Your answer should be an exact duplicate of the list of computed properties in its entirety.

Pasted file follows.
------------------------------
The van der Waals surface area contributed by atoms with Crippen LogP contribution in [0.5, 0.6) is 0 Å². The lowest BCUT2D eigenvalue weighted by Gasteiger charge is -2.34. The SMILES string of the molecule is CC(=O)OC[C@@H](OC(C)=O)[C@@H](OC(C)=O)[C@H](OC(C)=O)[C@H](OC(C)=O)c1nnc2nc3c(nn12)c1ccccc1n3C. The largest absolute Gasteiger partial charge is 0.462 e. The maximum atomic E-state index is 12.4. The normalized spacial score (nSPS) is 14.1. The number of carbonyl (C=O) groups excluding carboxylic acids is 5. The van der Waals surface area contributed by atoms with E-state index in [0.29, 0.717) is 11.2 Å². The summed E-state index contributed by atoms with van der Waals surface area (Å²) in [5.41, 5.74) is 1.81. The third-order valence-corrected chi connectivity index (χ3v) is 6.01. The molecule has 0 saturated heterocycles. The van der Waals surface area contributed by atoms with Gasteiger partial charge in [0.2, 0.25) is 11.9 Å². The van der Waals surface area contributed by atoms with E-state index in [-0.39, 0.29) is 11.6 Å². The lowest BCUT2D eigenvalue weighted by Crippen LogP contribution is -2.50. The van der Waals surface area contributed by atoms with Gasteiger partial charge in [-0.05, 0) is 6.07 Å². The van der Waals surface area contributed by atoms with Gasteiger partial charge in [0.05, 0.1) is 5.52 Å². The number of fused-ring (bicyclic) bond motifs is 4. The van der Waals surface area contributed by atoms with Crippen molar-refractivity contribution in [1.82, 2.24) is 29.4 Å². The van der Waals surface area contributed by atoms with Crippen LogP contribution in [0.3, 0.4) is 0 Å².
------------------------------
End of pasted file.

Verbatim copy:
The van der Waals surface area contributed by atoms with Crippen LogP contribution in [0.5, 0.6) is 0 Å². The lowest BCUT2D eigenvalue weighted by Gasteiger charge is -2.34. The SMILES string of the molecule is CC(=O)OC[C@@H](OC(C)=O)[C@@H](OC(C)=O)[C@H](OC(C)=O)[C@H](OC(C)=O)c1nnc2nc3c(nn12)c1ccccc1n3C. The largest absolute Gasteiger partial charge is 0.462 e. The maximum atomic E-state index is 12.4. The normalized spacial score (nSPS) is 14.1. The number of carbonyl (C=O) groups excluding carboxylic acids is 5. The van der Waals surface area contributed by atoms with E-state index in [0.29, 0.717) is 11.2 Å². The summed E-state index contributed by atoms with van der Waals surface area (Å²) in [5.41, 5.74) is 1.81. The third-order valence-corrected chi connectivity index (χ3v) is 6.01. The molecule has 0 saturated heterocycles. The van der Waals surface area contributed by atoms with Gasteiger partial charge in [0.2, 0.25) is 11.9 Å². The van der Waals surface area contributed by atoms with E-state index in [-0.39, 0.29) is 11.6 Å². The lowest BCUT2D eigenvalue weighted by Crippen LogP contribution is -2.50. The van der Waals surface area contributed by atoms with Gasteiger partial charge in [-0.05, 0) is 6.07 Å². The van der Waals surface area contributed by atoms with Gasteiger partial charge in [0.05, 0.1) is 5.52 Å². The number of fused-ring (bicyclic) bond motifs is 4. The van der Waals surface area contributed by atoms with Crippen molar-refractivity contribution in [1.82, 2.24) is 29.4 Å². The van der Waals surface area contributed by atoms with Crippen LogP contribution in [0.3, 0.4) is 0 Å².